drutska - Fotolia
The gaming accessories company Performance Designed Products LLC has asked a federal judge to prohibit Poly from using a disputed logo while a legal fight over the mark works its way through the courts.
The proposed injunction threatens to embarrass Poly following its flashy debut of the logo as part of the merger and rebranding of Plantronics and Polycom at the Enterprise Connect conference in March.
PDP Gaming's lawsuit against Poly could take years to resolve, but this injunction would take effect immediately. It would prevent Poly from selling products bearing the design or displaying the logo on its website.
The gaming company's motion for preliminary relief comes after settlement talks between the two companies apparently stalled, according to documents filed in connection with the lawsuit.
PDP Gaming has accused Poly of violating federal trademark law through the use of a logo nearly identical to a mark it had begun using several months before Poly's rebranding. Among other things, PDP Gaming and Poly both sell consumer headsets for gaming.
PDP Gaming said in a court filing that it hired a graphic designer to make a new logo in January 2018 and reviewed an initial design in March 2018. A retail partner, GameStop, began marketing headsets bearing the new logo in October 2018 and PDP Gaming launched the design on its website in January, according to the filing.
Poly has maintained that it developed its logo independently. An outside design firm developed Poly's new logo several months before the company's March 18 launch, wrote Mary Huser, Poly's chief legal and compliance officer, in an email to PDP Gaming shortly after the lawsuit was filed.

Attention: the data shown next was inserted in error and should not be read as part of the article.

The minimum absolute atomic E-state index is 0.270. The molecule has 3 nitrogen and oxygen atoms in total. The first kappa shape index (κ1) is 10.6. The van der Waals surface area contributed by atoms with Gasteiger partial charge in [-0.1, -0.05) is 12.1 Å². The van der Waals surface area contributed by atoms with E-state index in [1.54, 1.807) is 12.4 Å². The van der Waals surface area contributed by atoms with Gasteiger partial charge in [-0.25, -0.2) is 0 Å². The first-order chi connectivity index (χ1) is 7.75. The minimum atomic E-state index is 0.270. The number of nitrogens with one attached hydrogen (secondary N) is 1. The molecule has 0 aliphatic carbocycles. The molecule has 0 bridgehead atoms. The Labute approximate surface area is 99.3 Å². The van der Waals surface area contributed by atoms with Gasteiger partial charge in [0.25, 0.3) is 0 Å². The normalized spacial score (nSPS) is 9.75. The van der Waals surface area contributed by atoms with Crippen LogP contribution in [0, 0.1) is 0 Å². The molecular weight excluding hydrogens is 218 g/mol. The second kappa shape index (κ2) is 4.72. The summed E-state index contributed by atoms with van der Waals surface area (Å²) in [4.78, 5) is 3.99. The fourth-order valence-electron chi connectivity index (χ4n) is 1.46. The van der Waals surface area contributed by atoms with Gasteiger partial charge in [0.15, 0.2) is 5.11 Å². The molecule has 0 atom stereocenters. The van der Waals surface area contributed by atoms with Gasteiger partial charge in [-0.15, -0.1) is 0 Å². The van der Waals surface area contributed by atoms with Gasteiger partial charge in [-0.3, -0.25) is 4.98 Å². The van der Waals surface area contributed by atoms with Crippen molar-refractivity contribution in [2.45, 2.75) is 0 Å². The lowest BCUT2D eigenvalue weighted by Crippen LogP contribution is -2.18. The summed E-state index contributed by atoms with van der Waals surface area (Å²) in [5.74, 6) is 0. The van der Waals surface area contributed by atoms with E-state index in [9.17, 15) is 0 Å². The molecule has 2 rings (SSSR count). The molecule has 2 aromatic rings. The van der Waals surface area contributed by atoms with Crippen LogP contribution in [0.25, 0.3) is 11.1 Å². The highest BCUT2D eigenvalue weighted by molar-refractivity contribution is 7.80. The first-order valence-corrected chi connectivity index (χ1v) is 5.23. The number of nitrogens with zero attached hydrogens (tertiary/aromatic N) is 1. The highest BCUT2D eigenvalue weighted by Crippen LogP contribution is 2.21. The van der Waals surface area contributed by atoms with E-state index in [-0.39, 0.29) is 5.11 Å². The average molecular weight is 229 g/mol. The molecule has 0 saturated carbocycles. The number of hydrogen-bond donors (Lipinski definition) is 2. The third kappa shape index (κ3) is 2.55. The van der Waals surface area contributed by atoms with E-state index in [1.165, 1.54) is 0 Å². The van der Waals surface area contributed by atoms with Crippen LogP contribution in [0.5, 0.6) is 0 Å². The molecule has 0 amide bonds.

"There should be no doubt that Poly selected our logo without knowledge of PDP's use of the disputed logo," Huser wrote in the March 24 email, which PDP Gaming later added to the public court record.
While Poly submitted a trademark application to the U.S. Patent and Trademark Office in late February, PDP Gaming did not seek trademark protections until shortly after Poly debuted its mark. However, PDP Gaming could still be entitled to relief under certain sections of the federal trademark law.
PDP Gaming, Poly pursued settlement
Both companies were open to resolving the legal dispute outside of court, so high-ranking executives held a video conference in late March during which they apparently discussed the matter, according to court filings.
In her March 24 email, Huser suggested Poly would be open to paying PDP Gaming to drop its claims to the disputed logo.
In exchange for uncontested use of the logo, she wrote, "Poly will, for instance, agree to pay for the costs PDP incurred in manufacturing headsets that bear the disputed mark, reasonable transition expenditures, and reasonable costs associated with the remaining inventory using the disputed mark."
John Alpay, general counsel for PDP Gaming, responded that his company was amenable to exploring a "business deal" to resolve the lawsuit. Executives from both companies met shortly after that, but the discussion was subject to a mutual confidentiality agreement.
A Poly spokesperson said the company had "no comment" on the status of any potential settlement negotiations, as it does not comment on pending litigation. An attorney representing PDP Gaming did not respond to a request for comment.
Poly's outside litigation attorney later tweaked PDP Gaming for entering emails concerning a potential settlement into the public record, arguing it was "beyond improper" because of the confidentiality agreement and a federal court rule related to settlement negotiations.
A hearing on PDP Gaming's motion for a preliminary injunction against Poly's use of the logo is scheduled for July 26 in U.S. District Court in San Diego.